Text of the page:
Friends from College
Credit: David Lee/Netflix

Keegan-Michael Key. Cobie Smulders. Fred Savage. Annie Parisse. Nat Faxon. Jae Suh Park. Billy Eichner. Greg Germann. What a cast. And what a waste. Friends From College is one of the year’s biggest disappointments — a promising generational sitcom that might have had something to offer its target audience of middle-aged folks raised on Friends but squanders all of our interest with mirthless, misguided strategies for holding it. The only spectacle it offers is the shocking magic trick of turning a bright, dazzling cast into a bunch of dim bulbs.

The title suggests an ensemble show. But Friends From College orbits around Key’s Ethan Turner, an acclaimed writer of literary fiction seeking a blockbuster success, and churns through his relationships with two women that date back to their shared Harvard days: a marriage with Lisa (Smulders), a corporate attorney, and an affair with Sam (Parisse), a successful businesswoman who is married, with problem child, to a successful businessman (Germann). We meet Ethan and Sam en medias humping, playing out a sex-comedy scenario that includes not one but two clichés (the awkward position gag; the I-forgot-the-rubber chestnut). Key and Parisse make you giggle, anyway, and we like them immediately. So we’re surprised — and feel a bit manipulated — when we learn the illicit nature of the liaison. They’ve been stepping out on their spouses for 20 years. It’s an occasional, lust-driven thing that owes its heat and secrecy to nostalgia and distance: Ethan lives in Chicago and Sam lives in New York.

But not anymore. Things change and chickens start coming home to roost, when Lisa accepts a new job that requires that she and Ethan relocate to Manhattan. The move doesn’t just put them in closer proximity to Sam but their entire friend group from college. Max (Savage) is a hustling agent — he reps Ethan — who’s trying to coax his friend into cashing-in/selling-out by writing YA. (Max is in a relationship with Felix, a fertility doc, played by Eichner in a modulated change of pace, tempering his acerbic shtick with grounded maturity; it’s the show’s most successful performance.) Marianne (Park) is a wannabe avant-garde actress who relates better to her pet rabbit than most human beings. Nick (Faxon) is a trust fund wastrel and the ladies’ man of the lot, although said ladies tend to be barely legal.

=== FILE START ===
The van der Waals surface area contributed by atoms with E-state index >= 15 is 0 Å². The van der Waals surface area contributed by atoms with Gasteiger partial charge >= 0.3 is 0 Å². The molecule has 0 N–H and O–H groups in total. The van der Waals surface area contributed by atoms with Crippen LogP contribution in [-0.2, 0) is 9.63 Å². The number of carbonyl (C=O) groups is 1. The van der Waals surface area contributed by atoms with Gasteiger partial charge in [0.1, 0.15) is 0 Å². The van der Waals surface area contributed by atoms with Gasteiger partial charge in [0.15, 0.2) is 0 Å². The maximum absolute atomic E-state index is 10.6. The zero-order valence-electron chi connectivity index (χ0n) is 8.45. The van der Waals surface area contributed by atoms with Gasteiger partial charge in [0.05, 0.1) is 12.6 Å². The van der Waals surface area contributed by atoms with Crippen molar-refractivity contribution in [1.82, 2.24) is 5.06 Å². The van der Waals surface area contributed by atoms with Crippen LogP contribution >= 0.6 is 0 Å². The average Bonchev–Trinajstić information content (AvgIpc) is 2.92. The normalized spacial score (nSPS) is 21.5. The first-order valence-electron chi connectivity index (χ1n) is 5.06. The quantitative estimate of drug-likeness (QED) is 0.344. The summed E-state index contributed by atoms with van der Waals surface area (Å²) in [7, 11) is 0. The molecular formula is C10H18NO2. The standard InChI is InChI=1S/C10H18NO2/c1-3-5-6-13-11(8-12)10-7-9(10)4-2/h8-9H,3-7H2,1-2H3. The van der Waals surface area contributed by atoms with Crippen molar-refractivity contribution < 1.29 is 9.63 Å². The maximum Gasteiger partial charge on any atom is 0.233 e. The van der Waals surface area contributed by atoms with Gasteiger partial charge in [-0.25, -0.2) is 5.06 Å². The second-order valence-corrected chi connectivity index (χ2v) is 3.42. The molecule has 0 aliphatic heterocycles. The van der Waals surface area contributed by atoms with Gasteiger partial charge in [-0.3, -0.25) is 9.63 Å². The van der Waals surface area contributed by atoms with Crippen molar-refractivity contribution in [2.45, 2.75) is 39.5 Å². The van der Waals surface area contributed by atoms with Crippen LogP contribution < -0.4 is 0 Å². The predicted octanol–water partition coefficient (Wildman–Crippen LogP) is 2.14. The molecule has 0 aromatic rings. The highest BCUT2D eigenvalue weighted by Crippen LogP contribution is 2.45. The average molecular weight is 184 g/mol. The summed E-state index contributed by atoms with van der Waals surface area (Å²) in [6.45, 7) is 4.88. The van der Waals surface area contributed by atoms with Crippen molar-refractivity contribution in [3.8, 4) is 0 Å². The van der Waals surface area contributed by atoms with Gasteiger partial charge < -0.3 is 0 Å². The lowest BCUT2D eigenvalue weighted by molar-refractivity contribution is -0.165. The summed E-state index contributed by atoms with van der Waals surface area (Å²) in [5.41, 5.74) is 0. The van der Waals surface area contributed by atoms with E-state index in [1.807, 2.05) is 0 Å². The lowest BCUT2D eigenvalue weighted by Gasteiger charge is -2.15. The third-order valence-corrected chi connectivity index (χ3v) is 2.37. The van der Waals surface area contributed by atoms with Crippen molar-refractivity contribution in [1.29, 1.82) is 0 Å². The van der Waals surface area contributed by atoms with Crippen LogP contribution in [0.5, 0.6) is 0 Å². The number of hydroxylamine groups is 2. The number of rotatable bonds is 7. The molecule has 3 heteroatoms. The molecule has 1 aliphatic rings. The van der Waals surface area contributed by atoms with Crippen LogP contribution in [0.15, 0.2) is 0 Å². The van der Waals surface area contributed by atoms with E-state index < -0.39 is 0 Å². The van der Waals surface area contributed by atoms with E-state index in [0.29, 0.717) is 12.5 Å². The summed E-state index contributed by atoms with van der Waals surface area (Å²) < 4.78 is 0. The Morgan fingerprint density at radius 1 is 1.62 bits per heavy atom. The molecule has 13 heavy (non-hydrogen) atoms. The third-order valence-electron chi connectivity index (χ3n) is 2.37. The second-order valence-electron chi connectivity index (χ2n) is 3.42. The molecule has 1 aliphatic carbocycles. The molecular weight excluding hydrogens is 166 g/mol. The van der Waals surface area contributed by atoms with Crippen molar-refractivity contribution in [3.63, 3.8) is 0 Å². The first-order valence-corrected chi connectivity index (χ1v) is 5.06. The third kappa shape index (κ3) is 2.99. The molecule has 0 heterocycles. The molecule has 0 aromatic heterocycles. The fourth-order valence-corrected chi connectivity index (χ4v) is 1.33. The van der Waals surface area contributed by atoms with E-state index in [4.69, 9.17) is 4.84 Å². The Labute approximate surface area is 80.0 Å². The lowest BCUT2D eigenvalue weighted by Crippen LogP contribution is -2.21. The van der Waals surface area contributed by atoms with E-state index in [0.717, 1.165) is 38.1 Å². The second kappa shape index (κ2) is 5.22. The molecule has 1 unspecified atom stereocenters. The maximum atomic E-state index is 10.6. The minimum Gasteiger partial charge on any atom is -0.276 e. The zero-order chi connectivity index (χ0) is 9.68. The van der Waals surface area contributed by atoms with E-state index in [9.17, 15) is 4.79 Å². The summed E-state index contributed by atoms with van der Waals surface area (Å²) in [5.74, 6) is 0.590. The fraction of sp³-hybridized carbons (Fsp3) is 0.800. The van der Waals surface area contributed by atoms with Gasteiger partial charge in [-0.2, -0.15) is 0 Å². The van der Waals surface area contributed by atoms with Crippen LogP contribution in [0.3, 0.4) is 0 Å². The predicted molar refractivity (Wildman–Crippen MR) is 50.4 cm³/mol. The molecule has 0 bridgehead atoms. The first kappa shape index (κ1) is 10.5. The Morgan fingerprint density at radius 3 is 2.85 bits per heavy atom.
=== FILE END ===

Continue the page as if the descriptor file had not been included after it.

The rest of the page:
Almost every “friend” is defined by alienating selfishness or quirkiness save for Lisa, who’s defined by victimization. There’s a performance of collegiality among this allegedly tight-knit band — the dudes greet each other with a ritualistic punch to the balls — but neither the writing nor the acting ever convinces you that they have genuine, lived-in, warm regard for each other. You just don’t feel the friendship. This might be by design. The big idea, I think, is that these folks have outgrown each other but can’t quit each other. Their conundrum serves as a metaphor for the broader critique of nostalgia culture as a retarding force. See: the snarky perspective on YA as stuff for adults who won’t grow up or put down childish things. In an early episode, these themes converge in a sequence in which Ethan, Max, and Nick get blitzed while trying to brainstorm Ethan’s YA project, which devolves into let’s-relive-our-hard-partying-days sadness. Nothing about this scenario is fresh, and the jokes and the point are obscured by acting and directing that tries way too hard to make them. Instead of caring about what Ethan and his buddies want, you feel for Felix, who’s trying to sleep because he has surgery the next morning, and when he comes out to bark at them, you share his resentment too much. There’s a terrible outing when Ethan organizes a vineyard tour getaway that forces the cast to act drunk and do dumb, silly things and no one acquits themselves well except for fuming Felix, who is once again made to suffer his lover’s insufferable friends. Eichner captured my imagination for a different version of this show, a kind of Arrested Development comedy built around Felix, the Jason Bateman-ish Michael shepherding and suffering a community of bats—t retrograde rut-stuck personalities.